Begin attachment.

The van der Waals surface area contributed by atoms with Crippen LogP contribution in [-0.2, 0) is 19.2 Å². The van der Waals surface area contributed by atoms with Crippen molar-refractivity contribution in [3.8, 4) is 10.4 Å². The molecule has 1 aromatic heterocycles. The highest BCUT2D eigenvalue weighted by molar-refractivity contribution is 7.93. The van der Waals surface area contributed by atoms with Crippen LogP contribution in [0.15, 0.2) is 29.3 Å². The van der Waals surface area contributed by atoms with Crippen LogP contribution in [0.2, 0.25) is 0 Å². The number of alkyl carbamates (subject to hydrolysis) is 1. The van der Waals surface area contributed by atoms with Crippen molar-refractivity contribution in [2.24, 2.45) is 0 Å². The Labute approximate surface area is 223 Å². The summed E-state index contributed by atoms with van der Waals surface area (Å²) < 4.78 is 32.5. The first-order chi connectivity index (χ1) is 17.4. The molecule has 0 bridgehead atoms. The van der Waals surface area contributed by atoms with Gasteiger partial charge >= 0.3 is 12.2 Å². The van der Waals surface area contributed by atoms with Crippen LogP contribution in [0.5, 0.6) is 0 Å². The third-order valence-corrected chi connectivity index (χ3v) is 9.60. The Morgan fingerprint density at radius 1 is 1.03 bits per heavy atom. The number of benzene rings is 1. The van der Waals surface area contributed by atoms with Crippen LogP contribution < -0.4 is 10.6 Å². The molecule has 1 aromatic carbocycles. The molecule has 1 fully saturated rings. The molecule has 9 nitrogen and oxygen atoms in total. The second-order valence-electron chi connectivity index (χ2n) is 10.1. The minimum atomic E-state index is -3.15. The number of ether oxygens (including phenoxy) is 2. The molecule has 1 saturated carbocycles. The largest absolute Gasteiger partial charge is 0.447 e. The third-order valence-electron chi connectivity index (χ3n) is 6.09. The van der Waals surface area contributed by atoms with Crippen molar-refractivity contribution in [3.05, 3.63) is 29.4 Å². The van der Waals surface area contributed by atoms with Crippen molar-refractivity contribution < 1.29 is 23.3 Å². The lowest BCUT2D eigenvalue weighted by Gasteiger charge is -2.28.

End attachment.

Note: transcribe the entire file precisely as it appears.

The van der Waals surface area contributed by atoms with Crippen LogP contribution in [-0.2, 0) is 19.2 Å². The van der Waals surface area contributed by atoms with Crippen molar-refractivity contribution in [3.8, 4) is 10.4 Å². The molecule has 1 aromatic heterocycles. The highest BCUT2D eigenvalue weighted by molar-refractivity contribution is 7.93. The van der Waals surface area contributed by atoms with Crippen LogP contribution in [0.15, 0.2) is 29.3 Å². The van der Waals surface area contributed by atoms with Crippen LogP contribution in [0.2, 0.25) is 0 Å². The number of alkyl carbamates (subject to hydrolysis) is 1. The van der Waals surface area contributed by atoms with Crippen molar-refractivity contribution in [2.24, 2.45) is 0 Å². The Labute approximate surface area is 223 Å². The summed E-state index contributed by atoms with van der Waals surface area (Å²) < 4.78 is 32.5. The first-order chi connectivity index (χ1) is 17.4. The molecule has 0 bridgehead atoms. The van der Waals surface area contributed by atoms with Gasteiger partial charge >= 0.3 is 12.2 Å². The van der Waals surface area contributed by atoms with Crippen LogP contribution in [0.5, 0.6) is 0 Å². The third-order valence-corrected chi connectivity index (χ3v) is 9.60. The Morgan fingerprint density at radius 1 is 1.03 bits per heavy atom. The number of benzene rings is 1. The van der Waals surface area contributed by atoms with Crippen LogP contribution < -0.4 is 10.6 Å². The molecule has 1 aromatic carbocycles. The molecule has 1 fully saturated rings. The molecule has 9 nitrogen and oxygen atoms in total. The second-order valence-electron chi connectivity index (χ2n) is 10.1. The minimum atomic E-state index is -3.15. The number of ether oxygens (including phenoxy) is 2. The molecule has 1 saturated carbocycles. The largest absolute Gasteiger partial charge is 0.447 e. The third-order valence-electron chi connectivity index (χ3n) is 6.09. The van der Waals surface area contributed by atoms with Crippen molar-refractivity contribution in [3.05, 3.63) is 29.4 Å². The van der Waals surface area contributed by atoms with Crippen molar-refractivity contribution < 1.29 is 23.3 Å². The lowest BCUT2D eigenvalue weighted by Gasteiger charge is -2.28.